A graduate of Animation from the Edinburgh College of Art and now established in London, Anna Ginsburg exudes talent and creativity wherever she goes, as if these qualities were a liquid that seeps into every work commissioned to her, as she shapes art out of all that enters her mind.And to describe this young animator, you would begin with her infinite versatility and creativity. You may not pin her down t0 one particular style, but the work of this multifaceted filmmaker does have as a common denominator an uncommon nuance that combines method and technique, almost always pulling together the technological with a touch of the manual, whether strokes of watercolor, modeling or drawing over digital images.This means 2D animation, 3D modeling, illustration, video editing or whatever is handed to her. Ginsburg’s every piece marries geometric detailing and interaction with artistic elements to incorporate the base image. A good example of this pairing is the music video for ‘Vamala’ byChamps.
Although the music video is her favorite form of expression—as it lovingly respects the visualization of a melody as a complement to a sound—Ginsburg has created pieces of every kind. From her own short films to visuals for operas by Benvenuto Cellini or concerts by Disclosure that bring together many more video clips, a Christmas video for the illustrious seasonal campaign of John Lewis or a commercial for toothpaste, among other advertising gems.A shout out goes to pop culture as well. Ginsburg gets inspiration from the creativity of Beyoncé, David Hockney, FKA Twigs and even MissyElliot, as well as from her contemporary colleagues, who reflect all this creative liberty in their pieces, and evoke an almost rebel thought to satisfy the curious, “and what would happen if I try to combine this technique with this artist in this piece to communicate this message? How would it turn out?” And it’s exactly the experimental in her work and the risk she’s willing to make that sets Ginsburg apart into much more than just an animator.Among her most well known works, it is worth noting a piece for which she was awarded a Bafta for Best New Piece in the New Talents category,How Can You Swallow So Much Sleep? Or her critique of the little attention that is given to feminine pleasure in global dialogue around sexuality, Private Parts.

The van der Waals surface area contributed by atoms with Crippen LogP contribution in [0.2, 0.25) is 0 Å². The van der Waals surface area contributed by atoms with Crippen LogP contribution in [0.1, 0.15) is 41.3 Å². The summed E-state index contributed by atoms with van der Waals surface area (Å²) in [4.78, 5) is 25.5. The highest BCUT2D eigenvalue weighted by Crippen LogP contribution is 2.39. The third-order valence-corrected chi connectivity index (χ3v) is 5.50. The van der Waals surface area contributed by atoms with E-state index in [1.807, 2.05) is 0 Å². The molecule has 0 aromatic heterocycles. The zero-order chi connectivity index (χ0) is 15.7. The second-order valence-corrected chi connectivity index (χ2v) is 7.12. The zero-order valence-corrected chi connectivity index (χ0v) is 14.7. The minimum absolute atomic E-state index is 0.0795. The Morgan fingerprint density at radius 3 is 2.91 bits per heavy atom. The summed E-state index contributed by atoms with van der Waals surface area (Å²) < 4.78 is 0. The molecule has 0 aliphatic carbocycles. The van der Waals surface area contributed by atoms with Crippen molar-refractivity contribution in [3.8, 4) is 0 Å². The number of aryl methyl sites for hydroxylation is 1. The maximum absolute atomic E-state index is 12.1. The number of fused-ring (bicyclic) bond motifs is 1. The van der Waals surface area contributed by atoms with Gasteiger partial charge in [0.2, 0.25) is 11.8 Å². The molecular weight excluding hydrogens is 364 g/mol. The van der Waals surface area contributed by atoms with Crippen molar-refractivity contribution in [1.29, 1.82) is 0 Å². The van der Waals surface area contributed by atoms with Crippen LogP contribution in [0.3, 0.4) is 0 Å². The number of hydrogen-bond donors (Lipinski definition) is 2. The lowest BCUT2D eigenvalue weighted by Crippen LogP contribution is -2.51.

Her portfolio imparts satisfaction all around, and it’s obvious that Anna Ginsburg likes animation to be the focal point within the artistic disciplines that most call her attention. These include drawing, sculpture,video, photography, creative writing, music, popular culture and storytelling, in other words, practically all that exist.And in this way, among her own artistic works and the works commissioned by clients such as Island Records, The Welcome Trust, the BBC, Reebok and many more, Ginsburg leaves her mark of creativity in the panorama of modern animation coming out of London—and globally.